U.N. Secretary-General Ban Ki-moon has proposed creating a nearly 12,000-strong peacekeeping force for the Central African Republic, where sectarian violence is spinning out of control.
In a report Monday to the U.N. Security Council, Mr. Ban said the proposed mission would focus on protecting civilians, restoring governmental authority, disarming fighters and ensuring access for humanitarian aid.
He told reporters in Geneva that the plan addresses "urgent priorities and needs" in a country with an "alarming crisis."
"The horrific cycle of violence and retaliation must end immediately. The United Nations is fully committed to help the Central African Republic emerge from the terrible crisis and build peace."
Mr. Ban has previously said that he is concerned the violence in the C.A.R. could lead to the country being divided.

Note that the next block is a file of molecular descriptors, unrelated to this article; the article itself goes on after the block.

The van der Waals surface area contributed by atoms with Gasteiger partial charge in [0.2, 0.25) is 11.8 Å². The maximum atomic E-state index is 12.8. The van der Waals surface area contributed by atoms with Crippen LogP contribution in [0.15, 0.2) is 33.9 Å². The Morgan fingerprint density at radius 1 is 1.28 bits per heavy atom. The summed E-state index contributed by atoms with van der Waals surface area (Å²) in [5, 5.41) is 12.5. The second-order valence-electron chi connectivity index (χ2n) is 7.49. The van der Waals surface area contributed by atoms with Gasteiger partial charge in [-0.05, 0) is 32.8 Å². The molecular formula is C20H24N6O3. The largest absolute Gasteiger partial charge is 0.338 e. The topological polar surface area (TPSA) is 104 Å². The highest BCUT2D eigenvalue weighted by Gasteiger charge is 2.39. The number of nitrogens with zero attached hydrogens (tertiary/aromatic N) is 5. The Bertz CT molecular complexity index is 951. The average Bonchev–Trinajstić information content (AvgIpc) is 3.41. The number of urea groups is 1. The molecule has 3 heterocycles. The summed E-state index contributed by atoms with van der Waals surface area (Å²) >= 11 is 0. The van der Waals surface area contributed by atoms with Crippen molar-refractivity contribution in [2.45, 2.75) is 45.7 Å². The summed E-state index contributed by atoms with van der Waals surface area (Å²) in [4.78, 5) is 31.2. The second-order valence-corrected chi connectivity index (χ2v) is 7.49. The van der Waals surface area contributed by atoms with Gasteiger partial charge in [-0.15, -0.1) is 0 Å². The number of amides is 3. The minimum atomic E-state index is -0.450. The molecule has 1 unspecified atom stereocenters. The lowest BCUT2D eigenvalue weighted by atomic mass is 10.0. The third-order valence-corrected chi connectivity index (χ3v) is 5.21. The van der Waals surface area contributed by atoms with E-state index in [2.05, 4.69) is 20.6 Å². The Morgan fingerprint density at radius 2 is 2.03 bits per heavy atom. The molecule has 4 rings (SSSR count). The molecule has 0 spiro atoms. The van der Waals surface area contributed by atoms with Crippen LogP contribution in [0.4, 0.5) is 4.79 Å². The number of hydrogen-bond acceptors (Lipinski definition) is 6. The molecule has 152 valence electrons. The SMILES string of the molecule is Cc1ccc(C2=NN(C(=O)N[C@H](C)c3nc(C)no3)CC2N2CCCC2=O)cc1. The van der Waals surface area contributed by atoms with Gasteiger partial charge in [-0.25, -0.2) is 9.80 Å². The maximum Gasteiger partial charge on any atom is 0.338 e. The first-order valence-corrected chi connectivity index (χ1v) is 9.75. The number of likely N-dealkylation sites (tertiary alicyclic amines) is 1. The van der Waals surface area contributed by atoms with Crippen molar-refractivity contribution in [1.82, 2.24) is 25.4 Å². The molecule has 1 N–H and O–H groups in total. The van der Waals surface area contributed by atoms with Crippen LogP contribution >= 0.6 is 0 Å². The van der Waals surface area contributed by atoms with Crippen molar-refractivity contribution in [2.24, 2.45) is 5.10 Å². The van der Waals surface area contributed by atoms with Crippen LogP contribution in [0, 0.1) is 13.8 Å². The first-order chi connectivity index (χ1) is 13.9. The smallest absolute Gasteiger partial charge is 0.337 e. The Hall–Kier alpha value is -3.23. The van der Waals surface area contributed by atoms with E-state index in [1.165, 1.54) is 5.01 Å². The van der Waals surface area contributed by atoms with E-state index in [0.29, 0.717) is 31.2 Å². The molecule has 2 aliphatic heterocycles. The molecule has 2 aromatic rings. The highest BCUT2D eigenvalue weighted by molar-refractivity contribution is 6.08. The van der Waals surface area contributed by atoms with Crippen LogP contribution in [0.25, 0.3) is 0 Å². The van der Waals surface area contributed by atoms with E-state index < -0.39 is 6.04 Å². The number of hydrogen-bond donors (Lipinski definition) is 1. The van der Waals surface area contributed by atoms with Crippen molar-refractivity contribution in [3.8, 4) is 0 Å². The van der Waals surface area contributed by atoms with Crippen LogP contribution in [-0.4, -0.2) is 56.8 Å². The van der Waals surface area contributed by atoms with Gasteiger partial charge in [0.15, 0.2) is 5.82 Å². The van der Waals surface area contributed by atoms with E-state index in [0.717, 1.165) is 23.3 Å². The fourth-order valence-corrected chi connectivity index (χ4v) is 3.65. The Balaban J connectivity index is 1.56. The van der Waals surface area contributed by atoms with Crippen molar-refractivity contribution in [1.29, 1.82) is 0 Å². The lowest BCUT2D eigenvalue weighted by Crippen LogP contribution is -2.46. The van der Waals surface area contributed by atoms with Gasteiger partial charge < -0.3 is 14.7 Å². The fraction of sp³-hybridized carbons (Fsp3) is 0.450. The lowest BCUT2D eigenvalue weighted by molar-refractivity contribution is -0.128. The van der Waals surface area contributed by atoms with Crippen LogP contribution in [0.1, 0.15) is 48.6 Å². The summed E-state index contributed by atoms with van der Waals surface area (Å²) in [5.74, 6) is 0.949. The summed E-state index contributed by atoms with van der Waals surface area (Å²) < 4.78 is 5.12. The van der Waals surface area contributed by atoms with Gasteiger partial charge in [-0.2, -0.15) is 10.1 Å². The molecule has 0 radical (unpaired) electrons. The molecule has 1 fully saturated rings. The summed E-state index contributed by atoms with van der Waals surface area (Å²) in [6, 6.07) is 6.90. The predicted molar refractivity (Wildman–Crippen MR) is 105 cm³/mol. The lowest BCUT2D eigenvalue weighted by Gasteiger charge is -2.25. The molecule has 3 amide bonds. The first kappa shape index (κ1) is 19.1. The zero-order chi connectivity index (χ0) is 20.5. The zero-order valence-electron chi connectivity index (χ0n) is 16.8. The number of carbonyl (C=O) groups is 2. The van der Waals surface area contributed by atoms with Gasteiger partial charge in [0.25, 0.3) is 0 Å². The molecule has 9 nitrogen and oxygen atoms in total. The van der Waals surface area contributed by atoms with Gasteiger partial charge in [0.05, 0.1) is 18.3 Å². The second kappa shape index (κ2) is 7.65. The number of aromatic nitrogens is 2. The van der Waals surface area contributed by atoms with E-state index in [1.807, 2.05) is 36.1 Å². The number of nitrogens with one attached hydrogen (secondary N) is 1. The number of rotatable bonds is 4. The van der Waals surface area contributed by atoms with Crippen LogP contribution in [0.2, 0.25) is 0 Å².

There are already 6,000 African Union soldiers in the country along with 2,000 French troops. The European Union has promised to send another 1,000 soldiers.
Mr. Ban's plan would incorporate many of the African troops into the new peacekeeping mission. He said it will take the United Nations approximately six months to prepare for the deployment of the operation.
The Central African Republic was plunged into chaos a year ago when mainly Muslim Seleka rebels toppled the president and went on a rampage of killing and looting.
In response, Christian and animist groups, known as anti-Balaka, have sprung up and gone on the offensive, forcing tens of thousands of Muslims to flee their homes.